11:45 p.m. July 26
Money magazine recently named Naperville, Ill. as one of the top two places to live in America. Naperville is a suburb of roughly 140,000 about 40 miles west of Chicago.
At the same time Naperville received this honor, the Bob Evans restaurant in Naperville closed down.
Both stories were front page news on the July 18 edition of the Naperville Sun.
Money magazine gave Naperville its props for its Riverwalk (think San Antonio in the prairie), Centennial Beach (a beautifully restored quarry that was a WPA project) and its top notch school system. I was a product of that school system. My parents still live in Naperville.
They are Bobheads, real Bob Evans regulars.
The thing about Naperville and perhaps Fort Collins, Colo. (which was number one on the Money list) is that how transitory the city has become. Naperville is an extremely upscale professional community, where many residents hang around for five or six years and move on.
It’s not only difficult to lay down roots, its hard to FIND roots.
And Bob Evans was the slow roadside diner in a fast paced suburb.
Many hip Chicago restaurants are now opening eateries in Naperville. Bob Evans is a lot of things. But it is not hip. It is not even ironically hip like White Castle.
I saved Kathy Millen’s fine story in the Naperville Sun. Her dispatch quotes several old timers and there’s a picture of an elderly couple in a booth who were going to Bob Evans regularly for the last 23 years. The woman in the picture is waving her finger with fierce instruction. Her husband is obidiently sitting across from her wearing one of those brightly colored baseball caps that probably say “Suddenly Senior.” They are not my parents. Millen reported the homespun chain closed the Naperville location because of “declining sales and profits over a period of time.”
In other words, Naperville is losing its senior population.
I never got Bob Evans, and I would tease my parents about that. Now that it is gone, maybe I get it a little more. At Bob Evans, people got a real return on their dollar. This spoke volumes to the declining number of Depression-era regulars.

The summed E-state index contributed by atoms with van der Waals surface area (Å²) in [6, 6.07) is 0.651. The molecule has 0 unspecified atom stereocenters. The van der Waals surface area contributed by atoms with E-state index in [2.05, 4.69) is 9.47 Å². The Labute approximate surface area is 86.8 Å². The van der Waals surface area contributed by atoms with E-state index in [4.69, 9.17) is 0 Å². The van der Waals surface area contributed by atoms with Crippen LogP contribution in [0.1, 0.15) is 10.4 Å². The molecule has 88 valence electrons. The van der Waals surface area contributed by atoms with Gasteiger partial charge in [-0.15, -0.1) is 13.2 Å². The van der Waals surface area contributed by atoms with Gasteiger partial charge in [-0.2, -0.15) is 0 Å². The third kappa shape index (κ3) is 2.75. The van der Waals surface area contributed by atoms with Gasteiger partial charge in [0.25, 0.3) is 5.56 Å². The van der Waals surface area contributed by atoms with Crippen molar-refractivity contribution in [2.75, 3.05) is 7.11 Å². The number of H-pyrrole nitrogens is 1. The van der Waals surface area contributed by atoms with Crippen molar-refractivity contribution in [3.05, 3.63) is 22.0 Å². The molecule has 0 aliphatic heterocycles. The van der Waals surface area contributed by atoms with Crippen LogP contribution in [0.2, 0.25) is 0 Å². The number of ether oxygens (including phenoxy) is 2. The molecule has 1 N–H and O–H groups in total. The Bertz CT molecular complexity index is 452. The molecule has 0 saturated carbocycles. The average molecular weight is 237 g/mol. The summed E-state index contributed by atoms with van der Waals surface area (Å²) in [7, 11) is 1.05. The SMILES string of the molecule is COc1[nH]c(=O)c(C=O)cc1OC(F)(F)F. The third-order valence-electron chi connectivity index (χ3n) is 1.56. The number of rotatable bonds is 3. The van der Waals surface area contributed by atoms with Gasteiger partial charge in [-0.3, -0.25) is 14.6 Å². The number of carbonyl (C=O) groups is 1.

Bob Evans has the Shroomin’ Onion Cheeseburger, Fishermen’s Fried Cod, Pot Roast Sandwich (slow-roasted beef, carrots, onions and American cheese piled as high as the Sears Tower on grilled sourdough.) I told a friend about how my parents will be missing Bob and she said, “Oh, there’s other places.” No, there’s no other places like this. You can get a honkin’ martini in Naperville, but you can’t get Golden Cornmeal Mush (two slices of fried cornmeal mush with choice of meat)—discounted at Bob’s for “Our Friends 55 and over.”
In the fall of 2003, I broke away from a Farm Aid concert in Columbus, Ohio to check out The Bob Evans Homestead Museum and Craft Barn just off of U.S. 35 in Rio Grande, Ohio, (pop. 750) about 95 miles south of Columbus. The museum is part of a rolling 1,110 acre farm that was the home of Bob, his wife Jewell and their six children between 1953 and 1970. The museum is in the red brick farmhouse where Bob invited neighbors to try out his sausage, which he liked to say was “made by a farmer on the farm.” The recipe is still used today, and while it remains a secret, I do know that Evans sausage includes all of the hog, including the hams and tenderloins, black pepper and sage.
I bet this is part of what people talk about at Bob Evans, but I’m not sure. The Naperville store opened in 1984 and truthfully I only went there a couple of times with my parents. I couldn’t even get past Bob’s “General Store”, which was stocked with hopeless stuffed animals, candy and the smell of potpourri. Nothing warms you up for dinner like a hospital gift shop.
Like a fine meal, diversity is essential to the quality of life of any American city. My hunch is that a city without Bob Evans is a city without many seniors and that is too bad. The strengh of a tribe is in its elders and I now think about that as I drive by the empty Bob Evans in Naperville, Illinois.